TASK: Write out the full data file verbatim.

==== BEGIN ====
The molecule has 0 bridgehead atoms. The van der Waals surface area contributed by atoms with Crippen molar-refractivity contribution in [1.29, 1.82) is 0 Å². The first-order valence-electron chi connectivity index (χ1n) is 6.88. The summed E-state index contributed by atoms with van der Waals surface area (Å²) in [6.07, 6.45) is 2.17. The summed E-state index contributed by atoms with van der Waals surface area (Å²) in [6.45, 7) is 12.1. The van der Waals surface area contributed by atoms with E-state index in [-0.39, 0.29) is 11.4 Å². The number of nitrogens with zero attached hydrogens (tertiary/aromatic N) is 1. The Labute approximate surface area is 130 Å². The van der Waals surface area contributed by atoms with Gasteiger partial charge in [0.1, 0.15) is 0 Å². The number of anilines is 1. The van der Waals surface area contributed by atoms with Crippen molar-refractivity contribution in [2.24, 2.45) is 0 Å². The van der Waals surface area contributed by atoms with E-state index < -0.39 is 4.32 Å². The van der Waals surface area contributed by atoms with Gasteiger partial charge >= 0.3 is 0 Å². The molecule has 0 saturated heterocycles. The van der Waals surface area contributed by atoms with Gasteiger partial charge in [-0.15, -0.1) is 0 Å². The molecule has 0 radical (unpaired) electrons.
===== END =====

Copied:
The molecule has 0 bridgehead atoms. The van der Waals surface area contributed by atoms with Crippen molar-refractivity contribution in [1.29, 1.82) is 0 Å². The first-order valence-electron chi connectivity index (χ1n) is 6.88. The summed E-state index contributed by atoms with van der Waals surface area (Å²) in [6.07, 6.45) is 2.17. The summed E-state index contributed by atoms with van der Waals surface area (Å²) in [6.45, 7) is 12.1. The van der Waals surface area contributed by atoms with E-state index in [-0.39, 0.29) is 11.4 Å². The number of nitrogens with zero attached hydrogens (tertiary/aromatic N) is 1. The Labute approximate surface area is 130 Å². The van der Waals surface area contributed by atoms with Gasteiger partial charge in [0.1, 0.15) is 0 Å². The number of anilines is 1. The van der Waals surface area contributed by atoms with Crippen molar-refractivity contribution in [2.24, 2.45) is 0 Å². The van der Waals surface area contributed by atoms with E-state index < -0.39 is 4.32 Å². The van der Waals surface area contributed by atoms with Gasteiger partial charge >= 0.3 is 0 Å². The molecule has 0 saturated heterocycles. The van der Waals surface area contributed by atoms with Gasteiger partial charge in [-0.15, -0.1) is 0 Å². The molecule has 0 radical (unpaired) electrons.